HS, p. 65
Belief in one God is the corner-stone of all
religions. But I do not foresee a time when there would be only one religion on earth in practice. In theory, since there is one God, there can be only one religion. But in practice, no two persons I have known have had the same identical conception of God. Therefore, there will perhaps always be different religions answering to different temperaments and climate conditions.
I believe in the fundamental truth of all great
religion of the world. I believe that they are all God-given and I believe that
they were necessary for the people to whom these religions were revealed. And I
believe that if only we could all of us read the scriptures of the different
faiths from the standpoint of the followers of these faiths, we should find that
they were at the bottom all one and were all helpful to one another.
H, 16 Feb.1934
YI, 22 Sept. 1927
Perfection is the exclusive attribute of God and
it is indescribable, untranslatable. I do believe that it is possible for every
human being to become perfect even as God is perfect. It is necessary for all of
us to aspire after perfection, but when that blessed state is attained, it
becomes indescribable, indefinable.
YI, 22 Sept. 1927
If we had attained the full vision of but would no
longer be mere seekers, but would have become one with God, for Truth is God.
But being only seekers we prosecute our quest and are conscious of our
imperfection. And if we are imperfect ourselves, religion as conceived by us
must also be imperfect.
Y M. Chap. X
We have not realized religion in its perfection,
even aw we have not realized thus imperfect, is always subject to a process of
evolution and re-interpretation. Progress towards Truth, towards God is possible
only because of such evolution. And if all faiths outlined by men are imperfect,
the question of comparative merit does not arise.
YM, Chap. X
All faiths constitute a revelation of Truth but
all are imperfect, and liable to error. Reverence for other faiths need not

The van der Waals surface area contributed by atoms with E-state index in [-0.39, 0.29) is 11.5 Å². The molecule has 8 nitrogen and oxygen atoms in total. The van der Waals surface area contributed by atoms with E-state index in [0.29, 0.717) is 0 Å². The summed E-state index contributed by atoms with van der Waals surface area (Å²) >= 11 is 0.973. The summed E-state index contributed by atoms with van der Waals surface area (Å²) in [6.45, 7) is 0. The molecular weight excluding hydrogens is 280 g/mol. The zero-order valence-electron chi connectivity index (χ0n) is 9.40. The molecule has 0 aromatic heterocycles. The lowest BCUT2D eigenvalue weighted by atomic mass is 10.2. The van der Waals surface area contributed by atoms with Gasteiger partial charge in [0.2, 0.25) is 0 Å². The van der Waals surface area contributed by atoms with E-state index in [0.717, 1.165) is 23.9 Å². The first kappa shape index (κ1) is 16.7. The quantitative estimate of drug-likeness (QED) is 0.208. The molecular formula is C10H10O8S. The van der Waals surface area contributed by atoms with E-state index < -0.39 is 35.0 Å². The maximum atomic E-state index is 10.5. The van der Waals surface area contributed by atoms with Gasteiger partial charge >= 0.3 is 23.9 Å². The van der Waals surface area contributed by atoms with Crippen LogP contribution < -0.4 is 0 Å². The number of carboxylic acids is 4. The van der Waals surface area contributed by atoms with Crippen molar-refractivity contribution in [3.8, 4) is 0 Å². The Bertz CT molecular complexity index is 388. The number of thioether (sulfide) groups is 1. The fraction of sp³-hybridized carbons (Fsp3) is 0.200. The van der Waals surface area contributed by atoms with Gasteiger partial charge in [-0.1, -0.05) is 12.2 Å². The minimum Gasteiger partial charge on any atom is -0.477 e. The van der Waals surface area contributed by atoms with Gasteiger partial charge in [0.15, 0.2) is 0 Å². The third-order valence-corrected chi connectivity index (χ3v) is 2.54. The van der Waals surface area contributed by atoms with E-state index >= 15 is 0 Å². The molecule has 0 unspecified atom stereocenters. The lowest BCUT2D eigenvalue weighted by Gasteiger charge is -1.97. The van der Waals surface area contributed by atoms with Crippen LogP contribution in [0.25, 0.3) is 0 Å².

blind us to their faults. We must be keenly alive to the defects of our own
faith also, yet not leave it on that account, but try to overcome those defects.
Looking at all to religions with an equal eye, we would not only not hesitate,
but would think it our duty, to blend into our faith every acceptable feature of
YM, Chap. X
I came to the conclusion long ago, after prayerful
search and study and discussion with as many people as I could meet, that all
religions were true and also that all had some error in them, and that whilst I
hold by my own, I should hold others as dear as Hinduism, from which it
logically follows that we should hold all as dear as our nearest kith and kin
and that we should make no distinction between them.
YI, 19 Jan. 1928
The one religion is beyond all speech. Imperfect
met put it into such language as they can command, and their words are
interpreted by other men equally imperfect. Whose interpretation is to be held
to be the right one? Everybody is right from his own standpoint, but it is not
impossible that everybody is wrong. Hence the necessity of tolerance, which does
not mean indifference to one's own faith, but a more intelligent and purer love
YM. Chap. X
It is not necessary for toleration that I must
approve of what I tolerate. I heartily dislike drinking, meat-eating and
smoking, but I tolerate these in Hindus, Mahomedans and Christians, even as I
expect them to tolerate my abstinence from all these, although they may dislike
YI, 25 Feb. 1920
YI, 7 May 1925
H, 24 Dec. 1938
For me, politics bereft of religion is absolute
dirt ever to be shunned. Politics concern nations and that which concerns the
welfare of nations must be one of the concerns of a man who is religiously
inclined, in other words a seeker after God and Truth.